YEPPOON boat licensing trainer Wayne Laverty is among scores of assessors onboard a statewide initiative to cut the time it takes to become certified on the water.
That time, as of a couple of months ago, had almost halved.
People wanting a boat licence can now do the classroom theory part of the training online.
The previous system meant people had to attend five-hour classroom sessions to learn the dos and don'ts on the water.
People can now work through online videos and questionnaires at their own leisure.
But, they will still have to see Mr Laverty for the 50-question test and the practical test, which is designed to demonstrate the person's competency driving and manoeuvring a boat.
Mr Laverty's sessions also present lesser-known Queensland laws, such as the requirement for a jet-ski user to hold a jet-ski licence, and to hold a boat licence to gain a jet-ski licence.
People can do tests for jet ski and boat licences on the same day, when they go to do the test and the practical, or they can do just the one.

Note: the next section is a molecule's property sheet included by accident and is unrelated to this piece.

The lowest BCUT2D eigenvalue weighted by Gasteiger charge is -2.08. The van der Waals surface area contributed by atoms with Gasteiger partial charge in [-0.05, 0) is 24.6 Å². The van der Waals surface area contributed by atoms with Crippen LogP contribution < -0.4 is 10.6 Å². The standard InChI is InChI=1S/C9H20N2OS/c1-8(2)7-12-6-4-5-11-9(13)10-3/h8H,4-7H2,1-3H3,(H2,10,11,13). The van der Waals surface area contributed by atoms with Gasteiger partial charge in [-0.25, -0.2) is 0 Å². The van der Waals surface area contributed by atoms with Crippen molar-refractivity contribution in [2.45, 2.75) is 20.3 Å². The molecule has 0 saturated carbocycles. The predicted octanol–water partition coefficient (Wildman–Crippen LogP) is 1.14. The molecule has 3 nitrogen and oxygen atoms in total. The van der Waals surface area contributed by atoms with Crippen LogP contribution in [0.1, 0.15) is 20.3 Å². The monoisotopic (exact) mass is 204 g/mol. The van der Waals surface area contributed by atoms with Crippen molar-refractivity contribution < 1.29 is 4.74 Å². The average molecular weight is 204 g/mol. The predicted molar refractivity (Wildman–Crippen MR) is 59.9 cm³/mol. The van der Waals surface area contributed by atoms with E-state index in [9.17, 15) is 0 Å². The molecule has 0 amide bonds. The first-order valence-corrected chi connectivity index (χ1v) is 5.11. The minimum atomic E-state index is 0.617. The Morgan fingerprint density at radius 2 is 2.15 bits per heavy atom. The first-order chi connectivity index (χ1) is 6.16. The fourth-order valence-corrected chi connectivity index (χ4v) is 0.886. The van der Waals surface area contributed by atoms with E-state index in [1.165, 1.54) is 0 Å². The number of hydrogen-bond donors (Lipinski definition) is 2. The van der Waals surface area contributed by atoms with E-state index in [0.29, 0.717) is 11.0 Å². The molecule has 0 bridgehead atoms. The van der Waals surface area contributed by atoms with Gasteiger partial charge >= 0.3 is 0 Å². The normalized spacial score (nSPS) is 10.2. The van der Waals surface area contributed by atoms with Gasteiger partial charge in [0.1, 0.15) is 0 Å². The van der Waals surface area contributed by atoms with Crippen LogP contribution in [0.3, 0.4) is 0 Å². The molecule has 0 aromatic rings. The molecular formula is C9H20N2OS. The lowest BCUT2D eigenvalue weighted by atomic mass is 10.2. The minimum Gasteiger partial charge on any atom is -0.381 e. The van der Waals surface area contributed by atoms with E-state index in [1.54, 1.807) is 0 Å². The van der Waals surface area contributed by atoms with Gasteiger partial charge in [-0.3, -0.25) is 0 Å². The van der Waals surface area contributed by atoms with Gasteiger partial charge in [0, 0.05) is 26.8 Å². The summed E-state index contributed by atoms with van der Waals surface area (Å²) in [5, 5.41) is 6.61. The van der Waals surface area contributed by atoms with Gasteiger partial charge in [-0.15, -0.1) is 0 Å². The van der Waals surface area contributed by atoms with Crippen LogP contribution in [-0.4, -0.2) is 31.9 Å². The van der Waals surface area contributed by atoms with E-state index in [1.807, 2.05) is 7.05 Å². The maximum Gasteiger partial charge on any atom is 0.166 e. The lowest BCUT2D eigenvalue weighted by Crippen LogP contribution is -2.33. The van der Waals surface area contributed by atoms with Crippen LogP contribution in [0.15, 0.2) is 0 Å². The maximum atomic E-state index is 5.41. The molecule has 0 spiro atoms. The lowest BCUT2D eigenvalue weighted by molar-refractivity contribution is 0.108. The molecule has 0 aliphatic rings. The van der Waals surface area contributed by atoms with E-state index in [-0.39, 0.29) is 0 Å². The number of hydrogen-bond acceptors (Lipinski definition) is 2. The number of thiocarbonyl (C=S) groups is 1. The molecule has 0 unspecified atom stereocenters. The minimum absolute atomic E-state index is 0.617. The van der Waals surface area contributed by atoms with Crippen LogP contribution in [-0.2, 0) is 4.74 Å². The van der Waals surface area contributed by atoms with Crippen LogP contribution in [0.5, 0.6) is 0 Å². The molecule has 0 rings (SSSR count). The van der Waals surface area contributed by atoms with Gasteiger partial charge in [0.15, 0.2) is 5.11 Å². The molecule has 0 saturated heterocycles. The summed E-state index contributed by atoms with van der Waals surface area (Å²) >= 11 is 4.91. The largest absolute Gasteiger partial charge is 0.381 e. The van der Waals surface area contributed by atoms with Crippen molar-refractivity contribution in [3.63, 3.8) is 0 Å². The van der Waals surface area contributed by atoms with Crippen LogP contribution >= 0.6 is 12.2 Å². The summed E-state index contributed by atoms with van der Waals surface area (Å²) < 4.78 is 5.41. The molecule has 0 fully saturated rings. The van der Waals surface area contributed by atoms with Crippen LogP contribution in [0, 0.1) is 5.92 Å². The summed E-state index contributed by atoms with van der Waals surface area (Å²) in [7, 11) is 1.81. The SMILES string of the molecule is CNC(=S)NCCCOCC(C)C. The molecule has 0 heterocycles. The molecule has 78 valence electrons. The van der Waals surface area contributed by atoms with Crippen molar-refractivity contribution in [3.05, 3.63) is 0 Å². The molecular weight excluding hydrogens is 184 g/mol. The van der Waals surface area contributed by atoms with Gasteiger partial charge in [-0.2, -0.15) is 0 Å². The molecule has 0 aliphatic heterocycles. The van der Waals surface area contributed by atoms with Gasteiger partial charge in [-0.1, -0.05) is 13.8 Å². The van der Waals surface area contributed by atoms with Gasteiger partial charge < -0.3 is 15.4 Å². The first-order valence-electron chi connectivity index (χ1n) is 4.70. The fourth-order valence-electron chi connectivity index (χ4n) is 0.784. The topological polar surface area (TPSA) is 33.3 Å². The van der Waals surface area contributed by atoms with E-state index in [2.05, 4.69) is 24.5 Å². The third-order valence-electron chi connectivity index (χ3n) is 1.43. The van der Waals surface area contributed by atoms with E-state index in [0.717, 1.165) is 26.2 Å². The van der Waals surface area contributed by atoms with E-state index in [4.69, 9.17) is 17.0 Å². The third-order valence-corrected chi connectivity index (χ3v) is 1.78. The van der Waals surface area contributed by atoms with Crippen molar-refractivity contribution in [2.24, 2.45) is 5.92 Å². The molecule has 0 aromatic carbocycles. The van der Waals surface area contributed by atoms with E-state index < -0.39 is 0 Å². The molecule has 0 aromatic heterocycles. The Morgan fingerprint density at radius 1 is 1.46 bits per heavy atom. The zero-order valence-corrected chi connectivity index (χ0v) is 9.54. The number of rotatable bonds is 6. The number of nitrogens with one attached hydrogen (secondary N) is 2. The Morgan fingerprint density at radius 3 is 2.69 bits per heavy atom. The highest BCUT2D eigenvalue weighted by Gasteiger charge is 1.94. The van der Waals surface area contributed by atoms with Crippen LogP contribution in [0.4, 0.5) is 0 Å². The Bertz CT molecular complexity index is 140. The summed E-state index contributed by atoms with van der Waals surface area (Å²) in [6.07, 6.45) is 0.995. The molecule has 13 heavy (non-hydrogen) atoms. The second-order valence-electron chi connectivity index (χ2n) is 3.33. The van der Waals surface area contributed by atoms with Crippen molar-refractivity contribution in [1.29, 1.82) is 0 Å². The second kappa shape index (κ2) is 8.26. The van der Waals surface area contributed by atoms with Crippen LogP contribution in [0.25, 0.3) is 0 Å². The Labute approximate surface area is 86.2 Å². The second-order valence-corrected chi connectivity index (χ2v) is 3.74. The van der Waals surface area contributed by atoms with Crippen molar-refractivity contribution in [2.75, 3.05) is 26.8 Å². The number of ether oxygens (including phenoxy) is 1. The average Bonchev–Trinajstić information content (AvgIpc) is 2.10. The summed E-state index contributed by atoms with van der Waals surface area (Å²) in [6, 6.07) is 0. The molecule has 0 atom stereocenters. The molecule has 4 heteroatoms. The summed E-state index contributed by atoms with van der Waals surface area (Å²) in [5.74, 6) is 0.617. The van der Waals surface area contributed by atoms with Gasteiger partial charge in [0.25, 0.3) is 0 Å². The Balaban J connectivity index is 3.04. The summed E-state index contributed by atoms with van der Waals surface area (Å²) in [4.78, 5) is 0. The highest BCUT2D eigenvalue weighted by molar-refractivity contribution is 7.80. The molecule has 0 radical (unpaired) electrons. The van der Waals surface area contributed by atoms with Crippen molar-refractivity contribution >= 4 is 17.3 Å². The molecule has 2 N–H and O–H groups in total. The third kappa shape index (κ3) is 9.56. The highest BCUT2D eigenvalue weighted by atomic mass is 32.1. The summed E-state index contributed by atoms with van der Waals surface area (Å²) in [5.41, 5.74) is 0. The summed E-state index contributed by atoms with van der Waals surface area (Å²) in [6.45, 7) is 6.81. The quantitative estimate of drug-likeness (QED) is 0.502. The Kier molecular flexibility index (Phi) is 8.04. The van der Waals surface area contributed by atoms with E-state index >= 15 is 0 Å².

"A lot of people aren't aware that if you are over the legal alcohol limit, you can lose your boat and car licences," Mr Laverty said.
"The online system had to be approved by Marine Safety Queensland, which has strict standards because it is a major responsibility to be in charge of a vessel on the water."
Mr Laverty also said the boat and jet ski licensing courses were available to residents in central-west Queensland, including places such as Biloela and Blackwater.
For more information visit www.boatlicences.net.au or call 0447330007.
According to respected CQ boatie expert Clive King, there are 9605 boat registrations in Central Queensland. Mr King said the region was regarded as the fastest growing for the percentage of registrations in the state.